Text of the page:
For the historian of rural England, the basic question is: how far can these images be taken to illustrate English rural life, rather than that on the continent? Some elements are clearly alien, such as viniculture, and the architecture of Flemish farmhouses. But collecting firewood, shearing sheep, mowing hay, harvesting grain, ploughing and sowing, and the slaughtering of animals – all staple images from the books of hours – were also essential activities for the inhabitants of rural England. It is on these activities that I focus here.


April, Da Costa Hours

Most late medieval books of hours were produced in Flanders and France. The workshop of Simon Bening in Bruges, Flanders, produced a series of particularly captivating hours in the early sixteenth century such as the Da Costa Hours (c.1515)[1]; the Hennesy Hours (c.1530)[2]; and the ‘Golf’ Book (c.1540)[3]. Continue reading

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Workers of the Week: ‘Ploughmen go whistling to their toils’

Mark Hailwood

Our ‘Women’s Work’ project is at an exciting juncture: we have just reached the end of the data entry phase and attention now turns to the analysis and writing up of results. We will be showcasing these in a number of upcoming papers, and in due course in a series of major articles. As we take a brief pause for breath between these two phases I thought I would take the opportunity to return to our occasional series on seasonal work activities with a look at ploughing. Continue reading

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Recreating Work Activities: A Valuable Visit to the Weald & Downland Museum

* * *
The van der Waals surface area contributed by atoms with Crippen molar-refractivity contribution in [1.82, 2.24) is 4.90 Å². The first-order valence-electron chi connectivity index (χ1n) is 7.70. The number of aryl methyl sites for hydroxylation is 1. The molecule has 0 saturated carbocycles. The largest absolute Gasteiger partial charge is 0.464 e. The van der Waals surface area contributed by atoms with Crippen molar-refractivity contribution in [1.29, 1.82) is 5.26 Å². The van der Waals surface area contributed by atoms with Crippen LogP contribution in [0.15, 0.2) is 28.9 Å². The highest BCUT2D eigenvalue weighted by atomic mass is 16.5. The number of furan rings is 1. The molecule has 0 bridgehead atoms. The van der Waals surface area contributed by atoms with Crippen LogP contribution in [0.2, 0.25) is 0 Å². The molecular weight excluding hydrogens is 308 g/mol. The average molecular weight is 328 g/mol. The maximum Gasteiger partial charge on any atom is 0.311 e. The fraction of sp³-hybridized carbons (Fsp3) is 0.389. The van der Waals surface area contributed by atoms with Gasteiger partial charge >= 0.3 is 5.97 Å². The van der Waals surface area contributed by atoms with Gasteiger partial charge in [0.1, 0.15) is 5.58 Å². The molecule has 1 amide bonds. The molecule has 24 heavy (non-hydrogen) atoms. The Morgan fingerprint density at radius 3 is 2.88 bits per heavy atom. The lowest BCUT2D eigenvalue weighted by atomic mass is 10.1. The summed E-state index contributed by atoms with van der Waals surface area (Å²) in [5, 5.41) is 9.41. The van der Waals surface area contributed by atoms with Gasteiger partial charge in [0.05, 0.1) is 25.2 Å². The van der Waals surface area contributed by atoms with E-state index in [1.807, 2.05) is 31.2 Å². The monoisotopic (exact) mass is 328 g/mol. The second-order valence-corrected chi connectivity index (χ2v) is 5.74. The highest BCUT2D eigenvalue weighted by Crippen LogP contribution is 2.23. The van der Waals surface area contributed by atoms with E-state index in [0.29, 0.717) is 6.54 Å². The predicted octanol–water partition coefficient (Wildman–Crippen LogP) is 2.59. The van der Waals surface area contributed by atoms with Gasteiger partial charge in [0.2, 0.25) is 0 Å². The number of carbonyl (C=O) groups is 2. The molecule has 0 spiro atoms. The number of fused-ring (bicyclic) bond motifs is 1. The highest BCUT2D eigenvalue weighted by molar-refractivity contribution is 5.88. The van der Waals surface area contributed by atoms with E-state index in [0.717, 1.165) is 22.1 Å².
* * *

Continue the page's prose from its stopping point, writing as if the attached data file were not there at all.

Mark Hailwood

On the 8th and 9th of September (2016) our whole project team headed over to Sussex to participate in a ‘Knowledge Exchange Workshop’ with the Weald & Downland Open Air Museum. In basic terms this involved us telling museum workers some of our findings about work activities in early modern England, and in turn them showing us how some of the activities would have been done in the period. The event was fascinating and fun in equal measure, and I wanted to take the opportunity in this blog to provide a brief account of some of the highlights and offer some thoughts on how this type of interaction between ‘academic history’ and ‘living history’ can be particularly fruitful. Continue reading

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Workers of the Week: Family Fortunes

Mark Hailwood

For the Women’s Work project this summer is shaping up to be the ‘summer of love (doing lots of data entry)’. At a recent meeting we drew up our wish-list of publications we would ultimately like to produce – more on those in future posts – so for the next few months it is a case of harvesting as much evidence of work activities as we can to give us a healthy quantity of data to base them on.

But ‘data entry’ probably isn’t the best way to describe the harvesting process that is currently our focus: reading thousands of depositions (I recently estimated that I’ve read somewhere between 6000-7000 individual depositions so far this year) and all of the stories of everyday life that they contain, and then carefully converting these complex qualitative sources into usable quantitative data, is a more varied and stimulating exercise than the term ‘data entry’ conjures up.

One of the upshots of this kind of work is that in among all the lengthy tithe and testamentary disputes that often turn out to be of little use to us, you occasional unearth a remarkably rich case that contains a veritable jackpot of work activities. And it is one such case that I want to discuss in this installment of our ‘Workers of the Week‘ series.

‘Households in a landscape’

Step forward, then, our ‘Workers of the Week’: the Conant Family of Moretonhampstead. Continue reading